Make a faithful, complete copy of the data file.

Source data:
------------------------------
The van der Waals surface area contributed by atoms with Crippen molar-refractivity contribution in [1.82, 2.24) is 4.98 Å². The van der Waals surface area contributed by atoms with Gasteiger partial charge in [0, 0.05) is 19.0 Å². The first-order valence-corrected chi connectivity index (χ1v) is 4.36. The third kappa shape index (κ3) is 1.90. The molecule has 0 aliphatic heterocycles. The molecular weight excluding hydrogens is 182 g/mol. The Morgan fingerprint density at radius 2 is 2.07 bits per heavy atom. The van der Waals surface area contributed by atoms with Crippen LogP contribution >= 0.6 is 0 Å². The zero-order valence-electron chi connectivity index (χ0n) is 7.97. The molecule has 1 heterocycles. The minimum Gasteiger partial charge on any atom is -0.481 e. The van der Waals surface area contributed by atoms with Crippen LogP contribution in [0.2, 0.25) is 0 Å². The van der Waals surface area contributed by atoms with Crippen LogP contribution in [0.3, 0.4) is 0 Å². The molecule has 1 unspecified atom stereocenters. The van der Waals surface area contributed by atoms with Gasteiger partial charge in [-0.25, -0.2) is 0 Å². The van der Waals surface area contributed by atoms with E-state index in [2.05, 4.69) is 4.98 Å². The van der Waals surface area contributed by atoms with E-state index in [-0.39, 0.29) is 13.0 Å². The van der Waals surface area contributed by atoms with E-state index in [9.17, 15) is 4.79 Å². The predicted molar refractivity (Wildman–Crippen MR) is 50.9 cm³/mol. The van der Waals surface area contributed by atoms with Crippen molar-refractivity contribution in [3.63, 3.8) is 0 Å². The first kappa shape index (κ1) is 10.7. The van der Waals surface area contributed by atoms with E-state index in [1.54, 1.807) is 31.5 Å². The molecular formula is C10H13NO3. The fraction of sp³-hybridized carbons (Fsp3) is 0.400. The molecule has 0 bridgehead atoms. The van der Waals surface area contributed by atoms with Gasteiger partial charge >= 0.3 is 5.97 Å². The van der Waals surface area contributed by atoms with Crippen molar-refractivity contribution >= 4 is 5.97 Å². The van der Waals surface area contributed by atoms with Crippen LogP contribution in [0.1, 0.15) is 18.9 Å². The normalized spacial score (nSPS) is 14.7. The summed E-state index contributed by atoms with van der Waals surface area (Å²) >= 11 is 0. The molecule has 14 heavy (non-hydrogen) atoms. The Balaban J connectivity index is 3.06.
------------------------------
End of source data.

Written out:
The van der Waals surface area contributed by atoms with Crippen molar-refractivity contribution in [1.82, 2.24) is 4.98 Å². The van der Waals surface area contributed by atoms with Gasteiger partial charge in [0, 0.05) is 19.0 Å². The first-order valence-corrected chi connectivity index (χ1v) is 4.36. The third kappa shape index (κ3) is 1.90. The molecule has 0 aliphatic heterocycles. The molecular weight excluding hydrogens is 182 g/mol. The Morgan fingerprint density at radius 2 is 2.07 bits per heavy atom. The van der Waals surface area contributed by atoms with Crippen LogP contribution >= 0.6 is 0 Å². The zero-order valence-electron chi connectivity index (χ0n) is 7.97. The molecule has 1 heterocycles. The minimum Gasteiger partial charge on any atom is -0.481 e. The van der Waals surface area contributed by atoms with Crippen LogP contribution in [0.2, 0.25) is 0 Å². The van der Waals surface area contributed by atoms with Crippen LogP contribution in [0.3, 0.4) is 0 Å². The molecule has 1 unspecified atom stereocenters. The van der Waals surface area contributed by atoms with Gasteiger partial charge in [-0.25, -0.2) is 0 Å². The van der Waals surface area contributed by atoms with E-state index in [2.05, 4.69) is 4.98 Å². The van der Waals surface area contributed by atoms with E-state index in [-0.39, 0.29) is 13.0 Å². The van der Waals surface area contributed by atoms with E-state index in [9.17, 15) is 4.79 Å². The predicted molar refractivity (Wildman–Crippen MR) is 50.9 cm³/mol. The van der Waals surface area contributed by atoms with Crippen molar-refractivity contribution in [3.63, 3.8) is 0 Å². The first kappa shape index (κ1) is 10.7. The van der Waals surface area contributed by atoms with E-state index in [1.54, 1.807) is 31.5 Å². The molecular formula is C10H13NO3. The fraction of sp³-hybridized carbons (Fsp3) is 0.400. The molecule has 0 bridgehead atoms. The van der Waals surface area contributed by atoms with Gasteiger partial charge >= 0.3 is 5.97 Å². The van der Waals surface area contributed by atoms with Crippen molar-refractivity contribution >= 4 is 5.97 Å². The van der Waals surface area contributed by atoms with Crippen LogP contribution in [0.1, 0.15) is 18.9 Å². The normalized spacial score (nSPS) is 14.7. The summed E-state index contributed by atoms with van der Waals surface area (Å²) >= 11 is 0. The molecule has 14 heavy (non-hydrogen) atoms. The Balaban J connectivity index is 3.06.